The world is in disarray. Leaders are untrustworthy, people are divided over almost every issue and every day brings new adversity and disappointment. At a time when distrust outweighs optimism there is surely no better opportunity for music to provide a much-needed escape from all the despondency and pessimism. So what do you do if you happen to be UK symphonic Goth metal act Cradle of Filth? That’s right. You release an album called Existence is Futile (Nuclear Blast Records). That’ll cheer everyone right up.
A lot has changed in metal over the last thirty years but you wouldn’t know that by listening to the latest release from German thrash veterans Paradox. A sequel to their 1989 classic, Heresy (Roadrunner Records), Heresy II – End of a Legend (AFM Records) continues the story of the Cathars and the 13th century Albigensian Crusade, an ambitious conceptual endeavour that actually pays off.
Lars Ulrich of Metallica has announced a new special on the New Wave Of British Heavy Metal (NWOBHM) for Mandatory Metallica, a new limited-engagement SiriusXM radio channel with music and content curated by the band. This new artist-branded channel, a return of their previous 24/7 programming, coincides with the 30th anniversary of the release of The Black Album, which saw a deluxe rerelease September 10th, 2021. Read our review here. Watch a video message from Lars about the show.
When every superlative known to man has already been used a hundred times over, it’s difficult to find something to say about Iron Maiden that hasn’t already been said. Every lyric, song, album and music video has been rated and evaluated to within an inch of its life. Business dealings and interviews are scrutinized in microscopic detail, and the minutiae of every record cover examined and dissected like a hairy art project. The moment anything regarding the band is released, the global hive mind that is Maiden’s information-hungry fan base not only know about it but have already expressed their opinion.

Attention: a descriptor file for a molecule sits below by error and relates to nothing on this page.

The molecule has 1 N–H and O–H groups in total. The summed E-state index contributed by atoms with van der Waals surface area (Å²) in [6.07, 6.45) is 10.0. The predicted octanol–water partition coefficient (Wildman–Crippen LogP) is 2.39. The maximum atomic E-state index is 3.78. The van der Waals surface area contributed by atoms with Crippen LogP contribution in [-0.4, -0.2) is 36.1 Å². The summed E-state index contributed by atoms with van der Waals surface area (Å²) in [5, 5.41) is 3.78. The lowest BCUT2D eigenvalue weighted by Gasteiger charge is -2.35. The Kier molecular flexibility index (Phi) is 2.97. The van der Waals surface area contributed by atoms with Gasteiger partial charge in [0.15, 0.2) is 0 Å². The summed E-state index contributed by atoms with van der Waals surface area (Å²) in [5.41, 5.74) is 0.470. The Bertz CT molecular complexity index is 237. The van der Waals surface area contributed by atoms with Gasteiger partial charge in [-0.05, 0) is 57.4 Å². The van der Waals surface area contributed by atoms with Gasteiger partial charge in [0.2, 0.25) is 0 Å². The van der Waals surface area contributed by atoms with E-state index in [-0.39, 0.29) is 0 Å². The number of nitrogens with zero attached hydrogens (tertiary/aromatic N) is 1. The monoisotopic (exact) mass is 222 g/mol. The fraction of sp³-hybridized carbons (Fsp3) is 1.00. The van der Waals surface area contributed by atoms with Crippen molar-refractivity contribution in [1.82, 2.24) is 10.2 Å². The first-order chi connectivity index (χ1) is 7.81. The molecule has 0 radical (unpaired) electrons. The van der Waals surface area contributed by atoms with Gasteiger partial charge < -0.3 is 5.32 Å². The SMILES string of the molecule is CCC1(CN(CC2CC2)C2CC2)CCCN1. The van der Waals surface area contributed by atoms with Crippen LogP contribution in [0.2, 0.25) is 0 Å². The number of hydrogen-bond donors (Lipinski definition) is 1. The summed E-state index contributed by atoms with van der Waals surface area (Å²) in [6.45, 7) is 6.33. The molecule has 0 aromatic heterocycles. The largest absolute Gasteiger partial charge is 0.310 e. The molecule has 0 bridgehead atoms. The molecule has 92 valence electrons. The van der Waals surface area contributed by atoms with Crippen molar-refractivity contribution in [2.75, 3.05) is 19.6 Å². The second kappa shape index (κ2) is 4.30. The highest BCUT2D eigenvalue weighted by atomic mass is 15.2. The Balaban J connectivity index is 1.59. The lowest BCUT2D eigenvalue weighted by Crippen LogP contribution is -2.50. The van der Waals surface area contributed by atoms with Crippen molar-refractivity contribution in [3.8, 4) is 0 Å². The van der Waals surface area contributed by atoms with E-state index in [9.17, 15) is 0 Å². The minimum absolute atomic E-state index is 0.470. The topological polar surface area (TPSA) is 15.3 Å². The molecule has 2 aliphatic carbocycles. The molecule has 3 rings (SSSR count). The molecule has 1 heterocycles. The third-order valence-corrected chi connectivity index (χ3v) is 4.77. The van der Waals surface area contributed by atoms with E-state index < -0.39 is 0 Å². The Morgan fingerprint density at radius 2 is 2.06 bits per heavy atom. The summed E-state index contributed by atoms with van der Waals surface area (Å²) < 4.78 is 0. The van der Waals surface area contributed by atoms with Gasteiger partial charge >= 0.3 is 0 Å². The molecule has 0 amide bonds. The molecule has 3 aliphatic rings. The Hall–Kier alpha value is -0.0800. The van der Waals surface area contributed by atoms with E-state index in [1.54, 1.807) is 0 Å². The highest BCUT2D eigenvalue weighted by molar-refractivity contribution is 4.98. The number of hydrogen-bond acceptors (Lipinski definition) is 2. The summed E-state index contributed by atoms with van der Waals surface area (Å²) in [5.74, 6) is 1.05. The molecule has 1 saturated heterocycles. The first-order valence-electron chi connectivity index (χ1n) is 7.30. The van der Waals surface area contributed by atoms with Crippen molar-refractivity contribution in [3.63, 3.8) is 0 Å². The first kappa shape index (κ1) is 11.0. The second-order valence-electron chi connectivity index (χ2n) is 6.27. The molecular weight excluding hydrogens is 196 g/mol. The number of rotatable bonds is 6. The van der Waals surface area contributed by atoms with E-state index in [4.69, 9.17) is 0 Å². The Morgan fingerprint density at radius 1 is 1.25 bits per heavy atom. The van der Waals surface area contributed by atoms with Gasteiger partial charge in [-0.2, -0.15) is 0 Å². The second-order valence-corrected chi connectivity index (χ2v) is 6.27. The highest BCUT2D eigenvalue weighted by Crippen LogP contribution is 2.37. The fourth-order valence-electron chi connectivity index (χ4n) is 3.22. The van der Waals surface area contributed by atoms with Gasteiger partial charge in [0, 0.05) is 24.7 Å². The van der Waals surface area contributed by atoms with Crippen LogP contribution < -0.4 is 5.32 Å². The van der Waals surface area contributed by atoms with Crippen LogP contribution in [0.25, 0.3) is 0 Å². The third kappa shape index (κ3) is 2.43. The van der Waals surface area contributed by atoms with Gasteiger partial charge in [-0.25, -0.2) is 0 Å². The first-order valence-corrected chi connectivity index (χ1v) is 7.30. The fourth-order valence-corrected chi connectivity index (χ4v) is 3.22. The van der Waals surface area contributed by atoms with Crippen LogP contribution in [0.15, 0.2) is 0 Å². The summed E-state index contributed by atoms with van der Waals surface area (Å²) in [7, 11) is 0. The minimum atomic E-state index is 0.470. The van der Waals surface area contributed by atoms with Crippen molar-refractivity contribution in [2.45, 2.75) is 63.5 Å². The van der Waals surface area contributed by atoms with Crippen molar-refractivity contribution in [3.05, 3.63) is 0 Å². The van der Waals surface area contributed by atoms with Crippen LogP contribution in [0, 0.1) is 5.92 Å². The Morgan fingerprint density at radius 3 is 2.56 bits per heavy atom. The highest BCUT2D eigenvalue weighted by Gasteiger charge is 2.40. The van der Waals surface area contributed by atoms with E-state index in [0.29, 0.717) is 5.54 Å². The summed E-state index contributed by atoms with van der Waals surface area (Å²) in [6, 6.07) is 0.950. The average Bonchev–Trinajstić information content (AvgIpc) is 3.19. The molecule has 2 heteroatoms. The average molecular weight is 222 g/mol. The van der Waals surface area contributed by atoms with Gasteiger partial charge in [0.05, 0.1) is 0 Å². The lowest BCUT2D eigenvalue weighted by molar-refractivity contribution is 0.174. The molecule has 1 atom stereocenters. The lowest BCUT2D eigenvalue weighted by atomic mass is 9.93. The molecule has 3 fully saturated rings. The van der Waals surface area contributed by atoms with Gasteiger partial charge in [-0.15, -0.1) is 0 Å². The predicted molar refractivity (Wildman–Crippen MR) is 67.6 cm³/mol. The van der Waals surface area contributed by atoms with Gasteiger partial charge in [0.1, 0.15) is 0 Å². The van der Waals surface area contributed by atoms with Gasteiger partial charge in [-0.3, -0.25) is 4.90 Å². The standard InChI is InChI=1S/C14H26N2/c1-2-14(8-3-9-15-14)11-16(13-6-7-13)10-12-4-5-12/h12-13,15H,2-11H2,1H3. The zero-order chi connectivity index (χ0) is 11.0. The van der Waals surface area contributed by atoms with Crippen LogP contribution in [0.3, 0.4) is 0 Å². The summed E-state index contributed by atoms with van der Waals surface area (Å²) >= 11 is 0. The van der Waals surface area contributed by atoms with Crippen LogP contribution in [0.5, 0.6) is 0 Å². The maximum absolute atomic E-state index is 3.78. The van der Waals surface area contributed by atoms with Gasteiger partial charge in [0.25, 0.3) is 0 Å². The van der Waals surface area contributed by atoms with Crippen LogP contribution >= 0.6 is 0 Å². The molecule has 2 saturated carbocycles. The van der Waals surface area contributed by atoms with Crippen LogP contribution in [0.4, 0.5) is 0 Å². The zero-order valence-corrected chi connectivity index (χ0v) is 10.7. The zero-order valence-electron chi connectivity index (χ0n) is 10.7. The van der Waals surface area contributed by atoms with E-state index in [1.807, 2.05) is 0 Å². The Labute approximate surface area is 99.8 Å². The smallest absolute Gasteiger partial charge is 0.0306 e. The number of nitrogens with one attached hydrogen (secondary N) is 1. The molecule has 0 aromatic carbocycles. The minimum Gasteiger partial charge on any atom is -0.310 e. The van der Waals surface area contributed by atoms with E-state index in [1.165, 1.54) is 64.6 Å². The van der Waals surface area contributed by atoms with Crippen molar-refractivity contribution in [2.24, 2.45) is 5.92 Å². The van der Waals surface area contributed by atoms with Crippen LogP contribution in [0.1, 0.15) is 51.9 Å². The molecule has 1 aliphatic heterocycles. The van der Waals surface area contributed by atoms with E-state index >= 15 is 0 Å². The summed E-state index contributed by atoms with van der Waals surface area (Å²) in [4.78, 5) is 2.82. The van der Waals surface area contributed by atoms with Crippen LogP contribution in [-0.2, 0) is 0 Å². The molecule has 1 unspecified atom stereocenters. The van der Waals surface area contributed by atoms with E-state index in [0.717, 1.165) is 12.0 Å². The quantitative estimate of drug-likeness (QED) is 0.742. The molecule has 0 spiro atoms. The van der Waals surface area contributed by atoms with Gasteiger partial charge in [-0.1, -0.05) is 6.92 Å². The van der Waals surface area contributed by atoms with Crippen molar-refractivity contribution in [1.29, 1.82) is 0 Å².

With no less than twenty-two studio albums behind them, NWOBHM legends Saxon are back again but with something a little different this time. Instead of just rummaging around in the attic for an old live recording, or throwing together a contractually obliged “Best Of…”, Barnsley’s finest have taken their time during lockdown to produce something a little more imaginative. Looking to the past, the band has recorded Inspirations (Silver Lining Music/Militia Guard), a collection of songs by artists who made an impact on them at the start of their musical journey. Continue reading
Although the brand of epic European power metal that Crystal Viper performs is most definitely up my street, I must preclude this review by admitting that aside from hearing the odd song here and there, I have had no real exposure to them on a studio album level. The Cult, is the Polish act’s eighth full-length release in a legacy that has thus far lasted eighteen years. At face value, a band that maintains that level of consistency would have me assume they have nailed down a singular style and were comfortable releasing records in said style without a whole lot of variation. It is therefore with a great sense of irony that my first review of their noise is of a disc which caught me completely off guard by occupying a different scene entirely. The sweetly epic elements the band is known for are certainly present in The Cult, but the power metal is largely downplayed in favour of a more classic but simultaneously epic style of heavy metal, one that calls back to the days of bands like Accept and Saxon without ever sounding derivative of either.